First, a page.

Ship traffic on the St. Lawrence Seaway. (U.S. Department of Transportation photo)
LATE SURGE: St. Lawrence Seaway Racks Up Increased Tonnage
Coal to Europe, Iron Ore to China Boost Great Lakes Shipping
January 17, 2013
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By: Dave Rogers
Low sulfur coal headed for Europe and iron ore for China boosted the St. Lawrence Seaway traffic the past season.
Low water, especially on Lake Huron, has limited loads and tonnage this season.
Cason J. Callaway, 767-foot self-unloader, was the last vessel of the 2012/13 shipping season to pass through the Soo Locks on Wednesday Jan. 16. The Callaway is said to be the most advanced steam-powered ship on the lakes.
The Callaway, of the Duluth-based Great Lakes Fleet, operated by Key Lakes, Inc., is carrying taconite from Two Harbors, Minn. to Indiana Harbor. She is slated for winter lay-up at Bay Shipbuilding, Sturgeon Bay, Wisconsin.
The freighter Saginaw also went through the locks with grain from Thunder Bay for Owen Sound, Ont. Wilfred M. Cohen and barge 9000 were the last going upbound. The locks are scheduled to reopen midnight March 25.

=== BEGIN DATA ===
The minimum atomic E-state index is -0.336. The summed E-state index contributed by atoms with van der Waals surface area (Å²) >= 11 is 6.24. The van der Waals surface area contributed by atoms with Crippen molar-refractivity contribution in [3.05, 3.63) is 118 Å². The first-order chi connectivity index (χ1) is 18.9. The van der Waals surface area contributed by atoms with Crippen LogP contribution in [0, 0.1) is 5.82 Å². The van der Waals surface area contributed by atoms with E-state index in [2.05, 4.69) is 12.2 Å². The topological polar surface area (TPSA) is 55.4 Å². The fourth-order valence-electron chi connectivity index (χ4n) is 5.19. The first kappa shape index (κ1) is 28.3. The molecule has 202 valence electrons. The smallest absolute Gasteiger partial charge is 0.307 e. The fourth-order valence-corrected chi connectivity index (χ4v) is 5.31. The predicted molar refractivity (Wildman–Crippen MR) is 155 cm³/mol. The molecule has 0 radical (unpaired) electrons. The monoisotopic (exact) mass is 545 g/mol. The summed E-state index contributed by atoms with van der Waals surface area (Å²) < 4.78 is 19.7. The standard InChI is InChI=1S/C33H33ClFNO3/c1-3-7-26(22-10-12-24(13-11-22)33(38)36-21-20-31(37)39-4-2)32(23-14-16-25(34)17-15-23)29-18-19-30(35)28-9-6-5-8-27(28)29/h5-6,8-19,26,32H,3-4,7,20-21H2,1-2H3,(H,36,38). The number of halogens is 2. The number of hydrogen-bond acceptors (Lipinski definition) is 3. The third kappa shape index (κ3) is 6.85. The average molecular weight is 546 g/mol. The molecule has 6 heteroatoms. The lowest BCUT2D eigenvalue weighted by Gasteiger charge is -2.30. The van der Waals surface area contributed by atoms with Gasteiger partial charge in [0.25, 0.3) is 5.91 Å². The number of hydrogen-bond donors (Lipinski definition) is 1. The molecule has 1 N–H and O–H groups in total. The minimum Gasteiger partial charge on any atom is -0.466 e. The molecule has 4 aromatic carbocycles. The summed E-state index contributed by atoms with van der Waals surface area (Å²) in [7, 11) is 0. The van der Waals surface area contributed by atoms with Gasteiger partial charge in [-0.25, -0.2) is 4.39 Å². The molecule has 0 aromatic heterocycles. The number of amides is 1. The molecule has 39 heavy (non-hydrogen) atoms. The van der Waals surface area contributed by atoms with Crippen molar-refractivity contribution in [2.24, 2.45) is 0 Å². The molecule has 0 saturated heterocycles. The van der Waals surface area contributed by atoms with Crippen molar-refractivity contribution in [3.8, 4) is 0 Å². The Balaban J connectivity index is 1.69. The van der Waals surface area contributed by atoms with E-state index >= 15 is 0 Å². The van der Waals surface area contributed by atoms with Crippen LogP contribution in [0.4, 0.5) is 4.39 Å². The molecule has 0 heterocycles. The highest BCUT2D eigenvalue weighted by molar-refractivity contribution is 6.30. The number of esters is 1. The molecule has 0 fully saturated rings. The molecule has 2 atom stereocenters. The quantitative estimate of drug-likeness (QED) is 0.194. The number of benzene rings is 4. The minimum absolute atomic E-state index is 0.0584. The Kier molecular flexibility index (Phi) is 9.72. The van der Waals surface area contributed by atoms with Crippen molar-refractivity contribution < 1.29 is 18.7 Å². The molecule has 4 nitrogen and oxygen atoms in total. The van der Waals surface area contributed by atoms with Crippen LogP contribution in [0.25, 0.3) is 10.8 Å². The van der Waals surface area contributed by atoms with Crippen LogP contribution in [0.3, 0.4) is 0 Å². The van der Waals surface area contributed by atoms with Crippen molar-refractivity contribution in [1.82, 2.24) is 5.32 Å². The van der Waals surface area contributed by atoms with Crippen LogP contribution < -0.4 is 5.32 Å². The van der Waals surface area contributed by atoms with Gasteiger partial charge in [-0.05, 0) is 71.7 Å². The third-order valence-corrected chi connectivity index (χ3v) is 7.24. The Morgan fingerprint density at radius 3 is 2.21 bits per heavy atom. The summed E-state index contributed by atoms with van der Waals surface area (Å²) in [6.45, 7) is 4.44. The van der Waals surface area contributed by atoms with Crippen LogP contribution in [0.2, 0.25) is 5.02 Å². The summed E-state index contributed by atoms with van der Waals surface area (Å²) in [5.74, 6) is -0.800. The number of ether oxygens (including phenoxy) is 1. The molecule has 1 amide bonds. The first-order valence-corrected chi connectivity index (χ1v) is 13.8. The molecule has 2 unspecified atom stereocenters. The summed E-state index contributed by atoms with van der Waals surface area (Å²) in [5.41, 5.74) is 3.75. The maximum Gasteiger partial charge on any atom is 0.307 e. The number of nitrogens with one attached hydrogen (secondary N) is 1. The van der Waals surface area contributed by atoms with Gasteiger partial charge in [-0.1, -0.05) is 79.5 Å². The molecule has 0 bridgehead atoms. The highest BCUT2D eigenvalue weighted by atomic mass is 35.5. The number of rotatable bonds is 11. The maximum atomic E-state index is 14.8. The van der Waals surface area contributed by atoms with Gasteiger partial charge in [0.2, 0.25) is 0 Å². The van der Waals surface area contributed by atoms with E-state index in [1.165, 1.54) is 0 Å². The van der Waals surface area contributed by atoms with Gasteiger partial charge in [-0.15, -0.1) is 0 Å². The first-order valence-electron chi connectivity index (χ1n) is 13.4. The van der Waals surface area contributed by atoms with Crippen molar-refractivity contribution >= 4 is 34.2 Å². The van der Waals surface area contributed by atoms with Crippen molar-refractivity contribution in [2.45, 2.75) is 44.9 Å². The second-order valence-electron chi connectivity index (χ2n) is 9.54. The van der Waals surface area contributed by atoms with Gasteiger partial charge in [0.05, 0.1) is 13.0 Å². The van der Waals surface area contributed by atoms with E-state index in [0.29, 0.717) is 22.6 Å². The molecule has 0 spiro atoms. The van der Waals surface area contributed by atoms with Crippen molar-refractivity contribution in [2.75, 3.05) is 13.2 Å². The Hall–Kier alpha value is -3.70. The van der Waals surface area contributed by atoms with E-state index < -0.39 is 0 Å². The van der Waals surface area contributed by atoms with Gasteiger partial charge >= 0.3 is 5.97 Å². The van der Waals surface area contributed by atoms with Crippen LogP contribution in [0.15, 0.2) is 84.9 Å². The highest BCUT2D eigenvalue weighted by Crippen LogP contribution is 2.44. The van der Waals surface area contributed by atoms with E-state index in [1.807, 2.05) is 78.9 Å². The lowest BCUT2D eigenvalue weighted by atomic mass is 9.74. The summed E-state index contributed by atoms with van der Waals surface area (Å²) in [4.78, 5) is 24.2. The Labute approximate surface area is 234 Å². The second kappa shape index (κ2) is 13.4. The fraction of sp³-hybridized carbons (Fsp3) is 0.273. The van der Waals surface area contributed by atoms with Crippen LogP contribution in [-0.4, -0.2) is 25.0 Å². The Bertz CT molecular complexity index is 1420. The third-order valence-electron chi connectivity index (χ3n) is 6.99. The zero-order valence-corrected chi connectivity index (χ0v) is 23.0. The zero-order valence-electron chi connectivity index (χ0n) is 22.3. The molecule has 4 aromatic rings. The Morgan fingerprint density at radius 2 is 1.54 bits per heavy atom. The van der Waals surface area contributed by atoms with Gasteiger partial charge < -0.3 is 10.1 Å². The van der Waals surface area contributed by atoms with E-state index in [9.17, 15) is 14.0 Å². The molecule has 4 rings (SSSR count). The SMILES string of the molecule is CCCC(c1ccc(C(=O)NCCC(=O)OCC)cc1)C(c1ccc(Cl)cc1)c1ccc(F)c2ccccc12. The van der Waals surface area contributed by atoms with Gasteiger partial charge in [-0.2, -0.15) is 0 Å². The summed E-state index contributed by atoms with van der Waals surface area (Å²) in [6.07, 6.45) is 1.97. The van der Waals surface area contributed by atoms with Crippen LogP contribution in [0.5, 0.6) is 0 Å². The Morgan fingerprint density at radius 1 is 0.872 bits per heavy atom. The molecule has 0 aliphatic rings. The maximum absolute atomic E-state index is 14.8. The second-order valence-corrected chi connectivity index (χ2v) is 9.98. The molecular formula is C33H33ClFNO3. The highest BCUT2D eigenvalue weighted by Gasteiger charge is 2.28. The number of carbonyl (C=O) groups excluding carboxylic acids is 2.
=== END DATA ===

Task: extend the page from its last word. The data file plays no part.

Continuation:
The St. Lawrence Seaway Management Corporation (SLSMC) has announced that tonnage increased by 4 percent to 38.9 million tons during the 2012 navigation season, exceeding the SLSMCs original forecast by 300,000 tons, thanks in part to a late-season surge in grain movements.
Meanwhile, the Lake Carriers Association (LCA) reported shipments of limestone on the Great Lakes totaled 27,145,219 tons in 2012, a decrease of 3.6 percent compared to 2011.
The trade was 7 percent below its 5-year average.
Shipments from U.S. ports fell 2.4 percent when compared to 2011, and slightly more -- 4.1 percent -- when compared to their 5-year average. Loadings at Canadian quarries decreased 9 percent compared to 2011, and slipped almost 19 percent compared to their 5-year average.
Falling water levels and the dredging crisis took a toll in 2012. By year's end, a vessel that has carried as much as 35,457 tons in a single trip averaged only 29,796 tons on the three stone loads it moved in December. The cargoes were loaded at a quarry on Lake Huron and that body of water has fallen to a new record low.
The LCA also reported shipments of iron ore on the Great Lakes totaled 61.6 million tons in 2012, a slight improvement over 2011. The increase, 245,000 tons, is equal to about four cargoes in a 1,000-foot-long vessel operating at current drafts, which are significantly reduced by the dredging crisis and falling water levels. If a vessel that size was able to load to depths available when the lakes were at near record highs in 1997, it could carry that much cargo in 3.4 trips.
Shipments from U.S. ports totaled 53.7 million tons, a decrease of 2.5 percent compared to 2011. Included in that total were 3.7 million tons transshipped to Quebec City for loading into oceangoing vessels.
Loadings at Canadian ports in the St. Lawrence Seaway totaled 7.9 million tons, an increase of 25.3 percent.